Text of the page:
Sustained Low-Efficiency Dialysis is Associated with Worsening Cerebral Edema and Outcomes in Intracerebral Hemorrhage


By Alireza Shirazian, Andres F. Peralta-Cuervo, Maria P. Aguilera-Pena, Louis Cannizzaro, Vi Tran, Doan Nguyen & Ifeanyi Iwuchukwu

First Online: 05 January 2021


We postulated that renal replacement therapy (RRT) in ICH patients with advanced chronic kidney disease (CKD) is associated with increased frequency and size of perihematomal edema (PHE) expansion and worse patient outcomes.


The Get With the Guidelines-Stroke Registry was queried for all patients admitted with ICH (N = 1089). Secondary causes, brainstem ICH, and initial HV < 7 cc were excluded. We identified patients with advanced CKD with and without RRT following admission for ICH. ABC/2 formula was used to measure hematoma volume (HV) and PHE. Patient outcomes were 30-day mortality, 90-day modified Rankin Scale score, and discharge disposition. We used propensity scores and optimal matching to adjust for multiple covariates.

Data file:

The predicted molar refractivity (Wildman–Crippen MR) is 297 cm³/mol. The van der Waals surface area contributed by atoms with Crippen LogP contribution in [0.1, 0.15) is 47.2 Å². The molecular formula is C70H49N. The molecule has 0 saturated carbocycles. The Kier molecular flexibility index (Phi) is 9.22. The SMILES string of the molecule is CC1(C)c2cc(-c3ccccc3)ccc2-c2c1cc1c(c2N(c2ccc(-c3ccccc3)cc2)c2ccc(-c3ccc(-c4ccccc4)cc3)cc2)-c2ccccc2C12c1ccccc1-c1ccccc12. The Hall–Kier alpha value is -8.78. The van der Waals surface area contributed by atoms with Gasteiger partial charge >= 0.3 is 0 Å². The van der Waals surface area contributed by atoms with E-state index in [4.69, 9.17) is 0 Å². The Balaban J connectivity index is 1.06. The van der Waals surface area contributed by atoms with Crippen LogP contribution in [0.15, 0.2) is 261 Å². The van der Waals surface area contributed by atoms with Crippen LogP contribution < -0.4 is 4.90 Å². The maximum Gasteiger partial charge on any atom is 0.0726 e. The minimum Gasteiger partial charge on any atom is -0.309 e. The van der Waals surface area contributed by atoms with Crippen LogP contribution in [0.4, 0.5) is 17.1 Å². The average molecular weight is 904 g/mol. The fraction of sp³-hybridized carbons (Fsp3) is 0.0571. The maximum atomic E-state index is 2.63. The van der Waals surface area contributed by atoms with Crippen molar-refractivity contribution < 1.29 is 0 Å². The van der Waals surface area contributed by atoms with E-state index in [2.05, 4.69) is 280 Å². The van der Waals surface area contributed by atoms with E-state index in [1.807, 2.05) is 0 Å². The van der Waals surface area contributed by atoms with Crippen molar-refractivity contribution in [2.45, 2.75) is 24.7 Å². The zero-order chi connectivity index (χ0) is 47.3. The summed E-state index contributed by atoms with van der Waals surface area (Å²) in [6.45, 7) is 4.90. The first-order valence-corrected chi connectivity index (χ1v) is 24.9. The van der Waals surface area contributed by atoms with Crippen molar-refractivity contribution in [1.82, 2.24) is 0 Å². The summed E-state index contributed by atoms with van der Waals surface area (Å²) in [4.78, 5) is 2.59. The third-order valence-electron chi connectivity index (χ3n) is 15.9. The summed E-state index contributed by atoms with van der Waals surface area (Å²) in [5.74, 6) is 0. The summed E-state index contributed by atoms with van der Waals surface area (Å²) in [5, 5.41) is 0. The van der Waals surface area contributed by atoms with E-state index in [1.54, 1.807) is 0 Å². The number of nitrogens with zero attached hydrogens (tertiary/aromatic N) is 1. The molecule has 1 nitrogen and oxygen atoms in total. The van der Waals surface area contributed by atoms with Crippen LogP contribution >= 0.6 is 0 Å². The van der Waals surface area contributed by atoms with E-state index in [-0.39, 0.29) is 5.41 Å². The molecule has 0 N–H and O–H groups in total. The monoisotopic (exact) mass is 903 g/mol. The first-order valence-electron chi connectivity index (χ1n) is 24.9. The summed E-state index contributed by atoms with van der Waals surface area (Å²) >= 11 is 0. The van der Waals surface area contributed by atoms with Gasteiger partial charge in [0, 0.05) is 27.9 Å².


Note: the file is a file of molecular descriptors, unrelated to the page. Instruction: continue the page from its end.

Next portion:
At 48 h post-ICH, PHE expansion was a significant predictor of poor patient outcomes in our cohort. Patients with CKD who received sustained low-efficacy dialysis (SLED) treatment had larger 48 h PHE growth compared to both untreated CKD group (average treatment effect (ATE), 11.5; 95% CI, 4.9–18.1; p < 0.01) and all untreated patients (ATE, 7.43; 95% CI, 4.7–10.2; p < 0.01). Moreover, patients with RRT had significantly worse functional and mortality outcomes.


SLED treatment in ICH patients with CKD was associated with significant increase in rate and frequency of PHE expansion. Absolute increase in PHE during 48-h post-ICH was associated with increased mortality and worse functional outcomes. Further prospective and multicenter evaluation is needed to differentiate the effects of RRT on hematoma dynamics and patient outcomes from those attributed to CKD.

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